Texas Scramble Format
The Texas Scramble is one of the most popular tournament formats in golf.
Used in charity events and pro-am golf tournaments, especially those involving professional athletes from other sports, the Texas Scramble offers numerous formats for fun-loving golfers.
All offer a combination of strategy, camaraderie, skill, and heartbreak. All are fun if played in the right spirit.
Originally called Captain’s Choice, since the leading player in each group made the choice on shot selection, the format became widely known as the Texas Scramble. It flourished in Texas during the Depression and attained great popularity in Las Vegas in the 1950s. It eventually become a staple of charity events and pro-am tournaments and was played a lot on the LPGA tour.
About 20 years ago a grade-school teacher in Michigan’s Upper Peninsula convinced Oldsmobile to sponsor a “World Series” Scramble tournament. The tournament grew in popularity over the years. Today, the National Oldsmobile Scramble pits teams of four against each other in a playoff.
The teams must win both local and regional elimination tournaments to qualify for the national event.
The Texas Scramble’s basic format is simple and straightforward:
Each player hits a tee shot on. The best ball, as determined by the captain, is selected for the second shot. Each member of the team hits his or her shot from that spot. The process continues until the hole is played out.
In a Pure texas Scramble no golf handicaps are used in the scoring and there are no restrictions on shot selections. Your best player’s shot can be used 18 times off the tee. The Oldsmobile Scramble uses this format except that the total number of handicap strokes in any one foursome must be at least 43.
Variations on a Theme
Over the years several variations of this format have evolved. In one, the player whose ball is selected is prohibited from hitting the next shot.
Needless to say, golfers with low golf handicaps don’t generally like this format.
In another, the variation calls for the tee shot of each player to be used at least three times. This format is an excellent way to bring everyone into the game. It also involves more strategy.
For example, some captains get the three tee shots of the weaker players used up quickly, saving the big guns for later in the round.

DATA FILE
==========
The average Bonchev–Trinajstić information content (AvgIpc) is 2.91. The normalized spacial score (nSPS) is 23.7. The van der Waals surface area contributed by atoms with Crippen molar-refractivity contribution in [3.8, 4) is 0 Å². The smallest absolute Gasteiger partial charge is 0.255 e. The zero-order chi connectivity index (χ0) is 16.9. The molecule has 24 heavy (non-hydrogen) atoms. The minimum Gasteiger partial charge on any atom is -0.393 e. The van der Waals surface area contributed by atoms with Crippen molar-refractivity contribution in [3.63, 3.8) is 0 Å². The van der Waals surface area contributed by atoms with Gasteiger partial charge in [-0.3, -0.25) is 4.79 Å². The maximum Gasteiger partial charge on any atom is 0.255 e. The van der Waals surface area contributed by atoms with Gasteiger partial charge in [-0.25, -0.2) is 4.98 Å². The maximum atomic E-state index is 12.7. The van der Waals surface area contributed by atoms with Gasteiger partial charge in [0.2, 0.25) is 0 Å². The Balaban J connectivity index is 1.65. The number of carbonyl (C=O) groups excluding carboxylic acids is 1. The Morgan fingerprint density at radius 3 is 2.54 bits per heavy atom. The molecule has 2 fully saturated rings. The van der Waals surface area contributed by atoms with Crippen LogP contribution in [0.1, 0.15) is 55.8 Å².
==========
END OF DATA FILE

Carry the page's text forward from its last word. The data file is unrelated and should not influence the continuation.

Other captains like to leave the weaker player’s shots until the end.
Each strategy has its advantages. A cardinal rule in a 3-shot format is never allowing a weaker player to be forced to hit the final tee shot.
If you want to make this format more of a challenge, add The Anderson Rule, which stipulates that no player’s tee shot can be used more than five times. This rule was instituted years ago after Dick Anderson, a former defensive back for the Miami Dolphins, hit such prodigious drives during a pro-am tournament that they gave his team a marked advantage.
Scramble with Handicaps
If you like to use handicaps in scoring here’s a format that will interest you. T
he team’s final round for the score is determined by taking 35 percent of the best player’s handicap and subtracting that score from the gross score.
For example, if the team shoots 64 and the handicap of the best player is 8, subtract 2.8 from 64, knocking it down to 61.2.
In this one, you use fractions to determine the winner. In a two-man scramble, add the total handicaps and divide by 8.
In setting up the tournament, the key is whether you use handicaps in the scoring. If you don’t, it’s essential to choose each team carefully, with each team having an A, B, C, and D player.
The general guideline for each rank is 0 to 10 is an A, 11 through 15 is a B, 16 for 24 is a C, and 25 and above is a D.
Try to balance off a strong C with a weak D.
Regardless of what format is used or how you set up the tournament, a scramble is fun.
Playing a Texas Scramble is a great way to spend a nice day on the course and a good way of generating money for a charity, starting the golf season off, or finishing league play.